The EU Court of Justice holds that colluding to disseminate information constitute a restriction of competition “by object” (Roche / Novartis)
This article was first published on Concurrences – Antitrust Publications & Events.
On January 23rd, 2018, the ECJ delivered its preliminary ruling on the Roche/Novartis v. Commission case (C-179/16), concerning the compatibility of an agreement entered into between Roche and Novartis with Article 101 TFEU.
The controversy originated before of the ICA, which on 27 February 2014 issued two fines (approximately 92 million euros each) to Roche/Roche Italia and Novartis/Novartis Italia. In particular, the ICA found the agreement between the two companies incompatible with Article 101 TFEU given that, following the authority’s reasoning, the agreement was “designed to achieve an artificial differentiation between the medicinal products Avastin and Lucentis by manipulating the perception of the risks of using Avastin in the field of ophthalmology”.
Both Avastin and Lucentis were developed by Genentech, a company established and operating exclusively in the United States. Genentech allowed Roche, its parent company, to distribute Avastin outside the United States. At the same time, by way of a licensing agreement, Genentech allowed Novartis to do the same with Lucentis, a pharmaceutical product produced to cure eye diseases. In 2005, Avastin received a Marketing Authorization (MA) for the treatment of certain tumorous diseases. However, before Lucentis was placed on the market, several doctors worldwide began prescribing Avastin “off label” for the cure of eye diseases, i.e. in respect of indications not corresponding to those mentioned in the MA for the product.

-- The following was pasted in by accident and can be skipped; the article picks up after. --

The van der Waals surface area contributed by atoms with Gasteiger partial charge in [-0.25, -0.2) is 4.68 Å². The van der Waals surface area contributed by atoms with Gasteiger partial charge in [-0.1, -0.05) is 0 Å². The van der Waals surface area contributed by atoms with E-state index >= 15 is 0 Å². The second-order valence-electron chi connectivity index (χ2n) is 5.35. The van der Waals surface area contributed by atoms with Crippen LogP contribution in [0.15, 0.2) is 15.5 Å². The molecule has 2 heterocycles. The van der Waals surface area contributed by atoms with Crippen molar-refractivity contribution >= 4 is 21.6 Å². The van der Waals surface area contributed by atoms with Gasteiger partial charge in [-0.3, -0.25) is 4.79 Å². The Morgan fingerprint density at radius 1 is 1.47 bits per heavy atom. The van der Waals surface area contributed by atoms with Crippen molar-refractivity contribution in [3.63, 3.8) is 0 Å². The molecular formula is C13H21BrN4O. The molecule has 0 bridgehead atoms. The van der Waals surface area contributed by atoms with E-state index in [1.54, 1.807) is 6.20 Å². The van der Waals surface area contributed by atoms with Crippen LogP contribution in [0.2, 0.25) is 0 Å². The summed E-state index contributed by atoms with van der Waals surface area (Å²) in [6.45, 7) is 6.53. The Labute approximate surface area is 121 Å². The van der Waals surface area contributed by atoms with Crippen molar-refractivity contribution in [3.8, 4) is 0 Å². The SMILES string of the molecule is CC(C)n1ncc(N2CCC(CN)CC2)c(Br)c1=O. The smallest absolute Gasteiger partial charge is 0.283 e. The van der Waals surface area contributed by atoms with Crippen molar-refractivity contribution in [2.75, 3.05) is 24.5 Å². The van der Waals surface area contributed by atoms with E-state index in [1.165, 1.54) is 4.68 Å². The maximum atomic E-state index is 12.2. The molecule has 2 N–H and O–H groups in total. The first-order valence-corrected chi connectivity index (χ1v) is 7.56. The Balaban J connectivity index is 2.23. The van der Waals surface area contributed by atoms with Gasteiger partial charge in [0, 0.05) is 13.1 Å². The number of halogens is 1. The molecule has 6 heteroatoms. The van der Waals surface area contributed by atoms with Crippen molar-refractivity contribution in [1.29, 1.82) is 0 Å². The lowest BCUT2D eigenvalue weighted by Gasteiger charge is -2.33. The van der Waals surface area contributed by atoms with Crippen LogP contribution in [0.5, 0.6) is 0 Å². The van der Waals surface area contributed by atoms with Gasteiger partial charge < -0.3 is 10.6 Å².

The ICA held that Avastin, given its widespread off-label use in Italy, positioned itself as the main competitor for Lucentis in the ophthalmology field and this lead Roche and Novartis to enter into an arrangement aimed at disseminating information affecting the public perception of Avastin as a safe product to the end of decreasing its demand for the cure of eye diseases.
Following dismissal of the two undertakings’ appeals by the Regional Administrative Court of Lazio (or “TAR Lazio”), the case was appealed further before Council of State (which is the Italian supreme administrative Court), which stayed the proceeding and refer a set of questions to the ECJ for a preliminary ruling.
The first question referred to the ECJ related to whether the scope of a marketing authorization should be considered as binding for the definition of the relevant market, which is preliminary to properly assess whether or not a contested agreement is capable of affecting competition. In practice, the ECJ was requested whether Avastin, a pharmaceutical product whose MA was limited to the treatment of tumorous diseases, could be comprehended within the same relevant market of Lucentis, a medicinal product specifically envisaged to cure eye diseases.